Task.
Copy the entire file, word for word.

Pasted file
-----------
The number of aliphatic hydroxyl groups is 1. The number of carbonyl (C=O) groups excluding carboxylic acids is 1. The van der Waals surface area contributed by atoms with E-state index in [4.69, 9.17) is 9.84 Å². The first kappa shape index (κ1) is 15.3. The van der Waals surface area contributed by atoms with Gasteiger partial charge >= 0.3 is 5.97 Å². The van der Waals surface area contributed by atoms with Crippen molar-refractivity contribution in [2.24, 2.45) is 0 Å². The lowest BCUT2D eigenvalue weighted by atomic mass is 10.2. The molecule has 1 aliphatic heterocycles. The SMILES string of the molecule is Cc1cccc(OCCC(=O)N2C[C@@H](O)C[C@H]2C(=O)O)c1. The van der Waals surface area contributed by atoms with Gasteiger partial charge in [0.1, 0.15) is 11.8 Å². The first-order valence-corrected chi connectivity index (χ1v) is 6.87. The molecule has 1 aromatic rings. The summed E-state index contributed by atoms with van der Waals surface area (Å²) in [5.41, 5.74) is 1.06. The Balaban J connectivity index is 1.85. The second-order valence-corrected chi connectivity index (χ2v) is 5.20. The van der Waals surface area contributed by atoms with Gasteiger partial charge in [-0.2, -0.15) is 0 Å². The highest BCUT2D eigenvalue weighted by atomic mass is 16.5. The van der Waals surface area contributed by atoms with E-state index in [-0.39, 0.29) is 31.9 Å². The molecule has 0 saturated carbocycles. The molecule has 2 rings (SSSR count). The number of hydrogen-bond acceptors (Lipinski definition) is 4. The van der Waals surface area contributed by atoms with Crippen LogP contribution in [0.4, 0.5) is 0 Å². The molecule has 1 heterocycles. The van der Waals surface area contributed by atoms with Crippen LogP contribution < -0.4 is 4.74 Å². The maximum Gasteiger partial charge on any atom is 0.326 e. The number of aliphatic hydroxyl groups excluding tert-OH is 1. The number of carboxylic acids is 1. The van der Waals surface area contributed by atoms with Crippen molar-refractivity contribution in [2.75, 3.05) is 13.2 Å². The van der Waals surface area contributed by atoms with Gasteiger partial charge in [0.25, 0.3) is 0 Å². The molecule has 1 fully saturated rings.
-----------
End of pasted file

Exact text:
The number of aliphatic hydroxyl groups is 1. The number of carbonyl (C=O) groups excluding carboxylic acids is 1. The van der Waals surface area contributed by atoms with E-state index in [4.69, 9.17) is 9.84 Å². The first kappa shape index (κ1) is 15.3. The van der Waals surface area contributed by atoms with Gasteiger partial charge >= 0.3 is 5.97 Å². The van der Waals surface area contributed by atoms with Crippen molar-refractivity contribution in [2.24, 2.45) is 0 Å². The lowest BCUT2D eigenvalue weighted by atomic mass is 10.2. The molecule has 1 aliphatic heterocycles. The SMILES string of the molecule is Cc1cccc(OCCC(=O)N2C[C@@H](O)C[C@H]2C(=O)O)c1. The van der Waals surface area contributed by atoms with Gasteiger partial charge in [0.1, 0.15) is 11.8 Å². The first-order valence-corrected chi connectivity index (χ1v) is 6.87. The molecule has 1 aromatic rings. The summed E-state index contributed by atoms with van der Waals surface area (Å²) in [5.41, 5.74) is 1.06. The Balaban J connectivity index is 1.85. The second-order valence-corrected chi connectivity index (χ2v) is 5.20. The van der Waals surface area contributed by atoms with Gasteiger partial charge in [-0.2, -0.15) is 0 Å². The highest BCUT2D eigenvalue weighted by atomic mass is 16.5. The van der Waals surface area contributed by atoms with E-state index in [-0.39, 0.29) is 31.9 Å². The molecule has 0 saturated carbocycles. The molecule has 2 rings (SSSR count). The number of hydrogen-bond acceptors (Lipinski definition) is 4. The van der Waals surface area contributed by atoms with Crippen LogP contribution in [0.4, 0.5) is 0 Å². The molecule has 1 heterocycles. The van der Waals surface area contributed by atoms with Crippen LogP contribution < -0.4 is 4.74 Å². The maximum Gasteiger partial charge on any atom is 0.326 e. The number of aliphatic hydroxyl groups excluding tert-OH is 1. The number of carboxylic acids is 1. The van der Waals surface area contributed by atoms with Crippen molar-refractivity contribution in [2.75, 3.05) is 13.2 Å². The van der Waals surface area contributed by atoms with Gasteiger partial charge in [0.25, 0.3) is 0 Å². The molecule has 1 fully saturated rings.